Serena Williams is a champion by any measure. She’s won four Olympic gold medals, three in women’s doubles with her sister, Venus, for an all-time joint record in tennis. Williams’ achievements in tennis are impressive enough that they’ve overshadowed her other amazing distinctions, such as an acting career that goes back to 2001 and a fluency in four languages. Amidst all of this, Serena Williams’ mental health advocacy stands out for how intensively she’s worked to bring attention to the topic of society’s ongoing mental health crisis.

Serena Williams’ Mental Health Advocacy

Serena Williams’ mental health advocacy has not been overly technical or contained within formal organizations. While she’s been a UNICEF Goodwill Ambassador since 2011, most of her work with the United Nations has focused on maternal health issues in Africa. Instead of working on a formal campaign, Williams has directed her advocacy through personal statements, including a candid expression of her own struggles with mental health and the effects they’ve had on those close to her.

Public Statements About Her Personal Mental Health Struggle

On November 28, 2023, in one of those moments when a tweet suddenly becomes wildly popular on social media, Serena Williams published a message on X that had the potential to alarm her 10 million followers:

“I am not ok today. And that’s ok to not be ok. No one is ok every single day. If you are not ok today, I’m with you. There’s always tomorrow. Love you.”

Later that day, Williams reassured her followers with a selfie of herself and her infant daughter with the words: “This makes me so happy.”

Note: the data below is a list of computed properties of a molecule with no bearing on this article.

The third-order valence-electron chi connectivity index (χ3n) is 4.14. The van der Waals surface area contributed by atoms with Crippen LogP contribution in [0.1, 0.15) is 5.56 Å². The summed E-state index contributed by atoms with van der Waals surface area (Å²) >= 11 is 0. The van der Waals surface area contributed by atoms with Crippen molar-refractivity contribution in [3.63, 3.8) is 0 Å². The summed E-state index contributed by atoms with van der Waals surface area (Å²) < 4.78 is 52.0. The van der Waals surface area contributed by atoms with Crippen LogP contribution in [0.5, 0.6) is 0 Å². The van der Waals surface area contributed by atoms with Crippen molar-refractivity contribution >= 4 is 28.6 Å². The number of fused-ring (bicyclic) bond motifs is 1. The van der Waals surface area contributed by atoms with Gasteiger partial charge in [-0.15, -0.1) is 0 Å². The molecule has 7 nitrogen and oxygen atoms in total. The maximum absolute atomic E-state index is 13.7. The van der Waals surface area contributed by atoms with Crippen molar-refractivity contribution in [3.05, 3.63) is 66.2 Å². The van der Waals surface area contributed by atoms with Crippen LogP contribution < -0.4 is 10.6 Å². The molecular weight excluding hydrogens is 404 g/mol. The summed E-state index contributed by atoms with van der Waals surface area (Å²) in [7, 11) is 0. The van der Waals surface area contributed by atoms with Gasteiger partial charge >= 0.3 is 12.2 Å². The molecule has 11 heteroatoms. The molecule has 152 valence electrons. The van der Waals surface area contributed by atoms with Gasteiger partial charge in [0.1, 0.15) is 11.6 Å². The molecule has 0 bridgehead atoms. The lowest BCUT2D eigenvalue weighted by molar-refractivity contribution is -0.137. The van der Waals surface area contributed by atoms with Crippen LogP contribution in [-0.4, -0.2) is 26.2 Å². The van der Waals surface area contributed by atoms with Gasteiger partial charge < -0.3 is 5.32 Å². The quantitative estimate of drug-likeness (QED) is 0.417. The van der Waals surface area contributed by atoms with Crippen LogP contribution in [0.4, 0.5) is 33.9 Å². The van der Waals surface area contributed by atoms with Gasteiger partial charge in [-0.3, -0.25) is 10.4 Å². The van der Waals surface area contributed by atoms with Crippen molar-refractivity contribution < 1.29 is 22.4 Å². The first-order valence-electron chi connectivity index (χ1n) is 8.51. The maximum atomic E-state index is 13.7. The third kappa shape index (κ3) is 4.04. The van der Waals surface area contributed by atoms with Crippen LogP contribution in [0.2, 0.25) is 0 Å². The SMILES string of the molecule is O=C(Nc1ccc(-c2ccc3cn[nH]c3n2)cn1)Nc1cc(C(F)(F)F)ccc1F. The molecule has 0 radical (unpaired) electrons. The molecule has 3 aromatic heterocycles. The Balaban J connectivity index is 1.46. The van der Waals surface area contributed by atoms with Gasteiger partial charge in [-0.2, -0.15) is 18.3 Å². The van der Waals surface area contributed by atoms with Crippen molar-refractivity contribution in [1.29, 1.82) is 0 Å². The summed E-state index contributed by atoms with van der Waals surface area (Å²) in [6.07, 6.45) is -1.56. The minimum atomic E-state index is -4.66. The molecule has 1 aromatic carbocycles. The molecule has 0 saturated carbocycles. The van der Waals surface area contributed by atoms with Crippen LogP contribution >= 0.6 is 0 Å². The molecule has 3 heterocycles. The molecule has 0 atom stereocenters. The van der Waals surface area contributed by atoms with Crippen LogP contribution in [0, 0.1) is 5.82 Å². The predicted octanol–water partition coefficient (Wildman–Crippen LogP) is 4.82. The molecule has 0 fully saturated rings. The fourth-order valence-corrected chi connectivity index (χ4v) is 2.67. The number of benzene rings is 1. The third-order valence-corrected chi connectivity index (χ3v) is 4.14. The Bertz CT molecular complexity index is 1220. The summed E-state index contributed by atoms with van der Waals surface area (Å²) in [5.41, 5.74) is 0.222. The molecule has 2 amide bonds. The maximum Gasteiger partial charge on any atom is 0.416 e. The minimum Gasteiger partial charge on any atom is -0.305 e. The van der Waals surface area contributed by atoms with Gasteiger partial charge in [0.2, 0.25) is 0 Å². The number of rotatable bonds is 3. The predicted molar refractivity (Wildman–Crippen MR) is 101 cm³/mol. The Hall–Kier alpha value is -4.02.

This was just one episode in a long public dialog Williams has been driving about mental health. In this case, the subject was postpartum depression, which affects 6.5%-20% of new mothers, usually within 2-6 weeks of delivery. Williams expanded on how this issue has affected her in an interview with Prince Harry, the Duke of Sussex, which was open to an online audience of 100,000 through the BetterUp platform.

Serena Williams’ Depression Coping Strategies

The discussion hasn’t stopped with an airing of Serena Williams’ illness, but that could be helpful for raising awareness all by itself. Going further, Serena has expanded her remarks into a broader sharing of her strategies for coping with the occasional bouts of depression and anxiety she’s been living with most of her adult life. In one interview, Williams described what she calls her “shut down” method:

“Mental fitness, for me, is just really learning to shut down. You know, I did this years ago, even before mental health was like a topic among everyone’s mind. It was like, all right, I’m shutting myself down today, just subconsciously, and it is something I’ve always done.”

This is not an emotional shutting down but rather a refocusing on healthy personal boundaries:

“Now that I know that, it’s so important to just put yourself first, especially mentally. I always have shut down moments. I have serious boundaries, and I don’t let anyone cross them.”

Serena Williams’ Anxiety Coping Strategies

Anxiety is another mental health condition that’s closely linked with depression. Always competitive, Serena Williams has had some level of chronic anxiety her entire life. Even in school, the future entrepreneur-athlete-polyglot-activist reported near panic attacks if her grades dropped below the perfection she’d set as a goal.